Nearly three years after Wall Street firms brought the world economy to its knees, a government regulator passed new rules this week that it hopes will end the phenomenon of “Too Big to Fail” by giving taxpayers the option of liquidating giant banks instead of bailing them out.
The rules, approved Wednesday by the Federal Depository Insurance Corporation, require large financial institutions to write their own “living wills.” These documents will attempt to make sense of the dizzyingly complex, overlapping and sometimes competing business operations owned by bank holding companies like JP Morgan Chase and Goldman Sachs.
The plans also will lay out how those pieces can be extricated from one another and disposed of separately, either by selling them off, recombining them into new companies, or sending them squealing into bankruptcy.
“These two rules will ensure the comprehensive and coordinated resolution planning for both the insured depository and its holding company and affiliates in the event that an orderly liquidation is required,” the ever-quotable Martin J. Gruenberg, acting chairman of the FDIC, said in a press release.
There are two different rules for two different types of companies. One, for bank holding companies, sends the corporate unraveling through the bankruptcy court system. The other, which covers the nation’s 37 largest depository banks, each of which has $50 billion or more in assets, would place the FDIC in the role of receiver, giving it the power to dismantle and reorganize the different assets without going through the bankruptcy process.
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The economic system doesn’t have to be headed down the toilet for the living wills to begin helping, however. Corporations must file their wills annually, giving regulators the chance to spot places in the financial system where risk is being concentrated. (Had such documents been available before the crash, for example, someone might have noticed that letting the same company, AIG, create mortgage-backed investments while simultaneously insuring them might cause a wee little problem—or a $182-billion taxpayer bailout—should mortgage default rates creep up.)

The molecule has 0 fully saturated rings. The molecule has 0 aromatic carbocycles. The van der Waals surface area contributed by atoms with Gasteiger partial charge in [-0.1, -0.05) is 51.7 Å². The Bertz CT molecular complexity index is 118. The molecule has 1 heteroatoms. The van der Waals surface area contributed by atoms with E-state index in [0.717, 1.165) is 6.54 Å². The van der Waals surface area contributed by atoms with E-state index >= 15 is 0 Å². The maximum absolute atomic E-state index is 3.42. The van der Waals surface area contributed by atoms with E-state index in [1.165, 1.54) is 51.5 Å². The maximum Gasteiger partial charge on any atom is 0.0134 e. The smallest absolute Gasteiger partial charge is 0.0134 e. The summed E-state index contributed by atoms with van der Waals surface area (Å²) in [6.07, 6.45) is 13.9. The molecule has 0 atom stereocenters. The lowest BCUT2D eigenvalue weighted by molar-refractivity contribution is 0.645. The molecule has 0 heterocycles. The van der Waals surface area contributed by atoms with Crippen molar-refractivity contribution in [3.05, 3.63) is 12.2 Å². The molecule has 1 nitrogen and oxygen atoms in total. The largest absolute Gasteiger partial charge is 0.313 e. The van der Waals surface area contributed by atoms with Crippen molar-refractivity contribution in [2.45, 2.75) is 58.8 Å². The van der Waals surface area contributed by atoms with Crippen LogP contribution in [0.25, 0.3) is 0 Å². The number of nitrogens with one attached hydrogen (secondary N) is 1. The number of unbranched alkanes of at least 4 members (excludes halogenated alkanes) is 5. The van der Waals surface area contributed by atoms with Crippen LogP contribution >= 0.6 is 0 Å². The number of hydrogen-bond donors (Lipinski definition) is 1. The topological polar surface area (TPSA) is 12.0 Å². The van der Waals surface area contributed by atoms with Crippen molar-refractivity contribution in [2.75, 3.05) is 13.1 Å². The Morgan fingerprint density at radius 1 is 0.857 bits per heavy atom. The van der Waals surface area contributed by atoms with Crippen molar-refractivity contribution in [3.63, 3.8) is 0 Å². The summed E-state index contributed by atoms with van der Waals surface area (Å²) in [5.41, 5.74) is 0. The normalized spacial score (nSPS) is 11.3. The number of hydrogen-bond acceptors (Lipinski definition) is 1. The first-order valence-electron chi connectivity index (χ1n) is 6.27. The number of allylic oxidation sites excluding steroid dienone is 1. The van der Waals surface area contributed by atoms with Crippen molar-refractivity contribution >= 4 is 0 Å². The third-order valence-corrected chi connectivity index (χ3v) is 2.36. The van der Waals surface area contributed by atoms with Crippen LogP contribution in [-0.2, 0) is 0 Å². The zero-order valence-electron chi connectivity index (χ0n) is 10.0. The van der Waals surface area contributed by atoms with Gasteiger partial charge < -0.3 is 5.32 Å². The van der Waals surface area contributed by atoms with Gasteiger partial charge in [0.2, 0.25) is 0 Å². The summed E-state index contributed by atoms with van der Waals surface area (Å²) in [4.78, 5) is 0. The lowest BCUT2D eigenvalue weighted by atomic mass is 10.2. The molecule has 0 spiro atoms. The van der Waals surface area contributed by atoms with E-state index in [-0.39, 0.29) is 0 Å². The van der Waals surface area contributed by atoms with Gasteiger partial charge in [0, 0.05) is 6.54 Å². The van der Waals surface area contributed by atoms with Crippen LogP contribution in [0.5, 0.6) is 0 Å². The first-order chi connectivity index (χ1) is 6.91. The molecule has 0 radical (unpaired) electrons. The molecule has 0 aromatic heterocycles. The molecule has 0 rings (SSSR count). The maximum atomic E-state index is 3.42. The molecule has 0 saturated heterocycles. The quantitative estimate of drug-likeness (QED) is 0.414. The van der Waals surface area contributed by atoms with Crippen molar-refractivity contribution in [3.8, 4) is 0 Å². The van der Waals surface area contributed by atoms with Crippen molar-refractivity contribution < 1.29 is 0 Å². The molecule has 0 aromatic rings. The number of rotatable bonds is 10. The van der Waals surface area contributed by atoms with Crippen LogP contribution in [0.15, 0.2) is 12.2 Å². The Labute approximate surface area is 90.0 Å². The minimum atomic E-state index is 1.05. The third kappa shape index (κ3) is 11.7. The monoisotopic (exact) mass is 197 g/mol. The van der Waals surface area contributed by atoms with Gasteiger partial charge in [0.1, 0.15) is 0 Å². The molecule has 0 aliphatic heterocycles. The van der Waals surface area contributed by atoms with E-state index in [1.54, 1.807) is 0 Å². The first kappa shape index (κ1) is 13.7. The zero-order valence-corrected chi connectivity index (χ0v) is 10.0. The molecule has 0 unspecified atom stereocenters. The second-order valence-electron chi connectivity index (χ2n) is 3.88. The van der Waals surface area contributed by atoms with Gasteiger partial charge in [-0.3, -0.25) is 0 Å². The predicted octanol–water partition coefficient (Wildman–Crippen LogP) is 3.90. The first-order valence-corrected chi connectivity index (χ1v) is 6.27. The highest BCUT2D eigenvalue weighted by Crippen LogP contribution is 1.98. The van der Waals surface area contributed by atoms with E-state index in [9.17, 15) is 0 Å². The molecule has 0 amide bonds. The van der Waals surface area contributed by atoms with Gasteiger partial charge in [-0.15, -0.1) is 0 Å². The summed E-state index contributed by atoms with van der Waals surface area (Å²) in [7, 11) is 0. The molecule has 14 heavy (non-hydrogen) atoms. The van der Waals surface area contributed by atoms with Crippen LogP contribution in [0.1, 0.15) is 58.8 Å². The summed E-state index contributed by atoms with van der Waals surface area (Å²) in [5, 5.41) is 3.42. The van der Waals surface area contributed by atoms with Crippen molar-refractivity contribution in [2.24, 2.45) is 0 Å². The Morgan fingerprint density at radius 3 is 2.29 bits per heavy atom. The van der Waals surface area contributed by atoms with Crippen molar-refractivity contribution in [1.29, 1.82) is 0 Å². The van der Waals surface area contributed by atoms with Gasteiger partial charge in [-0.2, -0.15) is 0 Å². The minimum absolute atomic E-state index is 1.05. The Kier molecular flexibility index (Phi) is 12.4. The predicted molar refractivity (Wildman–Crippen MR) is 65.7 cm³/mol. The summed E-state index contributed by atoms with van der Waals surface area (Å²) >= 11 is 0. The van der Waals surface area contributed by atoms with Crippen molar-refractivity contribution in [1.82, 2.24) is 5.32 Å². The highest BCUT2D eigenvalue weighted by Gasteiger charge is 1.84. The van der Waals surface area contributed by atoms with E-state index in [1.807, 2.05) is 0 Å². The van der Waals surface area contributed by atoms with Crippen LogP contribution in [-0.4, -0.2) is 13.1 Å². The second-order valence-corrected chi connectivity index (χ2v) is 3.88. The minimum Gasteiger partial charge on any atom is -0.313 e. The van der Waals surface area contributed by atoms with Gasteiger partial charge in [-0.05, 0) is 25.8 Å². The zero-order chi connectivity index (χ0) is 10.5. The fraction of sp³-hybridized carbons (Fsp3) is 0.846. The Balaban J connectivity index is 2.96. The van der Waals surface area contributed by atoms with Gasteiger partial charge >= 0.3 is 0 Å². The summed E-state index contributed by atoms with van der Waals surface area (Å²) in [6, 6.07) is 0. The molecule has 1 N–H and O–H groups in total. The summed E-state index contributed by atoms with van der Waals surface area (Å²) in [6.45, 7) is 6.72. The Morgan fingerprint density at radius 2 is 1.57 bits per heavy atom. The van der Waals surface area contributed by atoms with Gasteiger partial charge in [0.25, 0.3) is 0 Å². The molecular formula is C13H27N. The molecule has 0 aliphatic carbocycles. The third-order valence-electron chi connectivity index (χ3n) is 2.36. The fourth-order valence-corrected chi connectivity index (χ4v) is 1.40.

As we covered in June, banks and their lobbyists balked at the new regulations, saying that living wills could be misused by competitors. The rules “should not create a system that manages for failure rather than for success,” according to a letter to the FDIC by the American Bankers Association and five other industry associations.
Because of this lobbying pressure, the FDIC agreed to postpone the due date for the first living wills from sometime in 2011 back to the new deadline of July 1, 2012 for the largest banks and July 1, 2013 for smaller but still-huge ones.
Image: Ken Mayer, via Flickr.com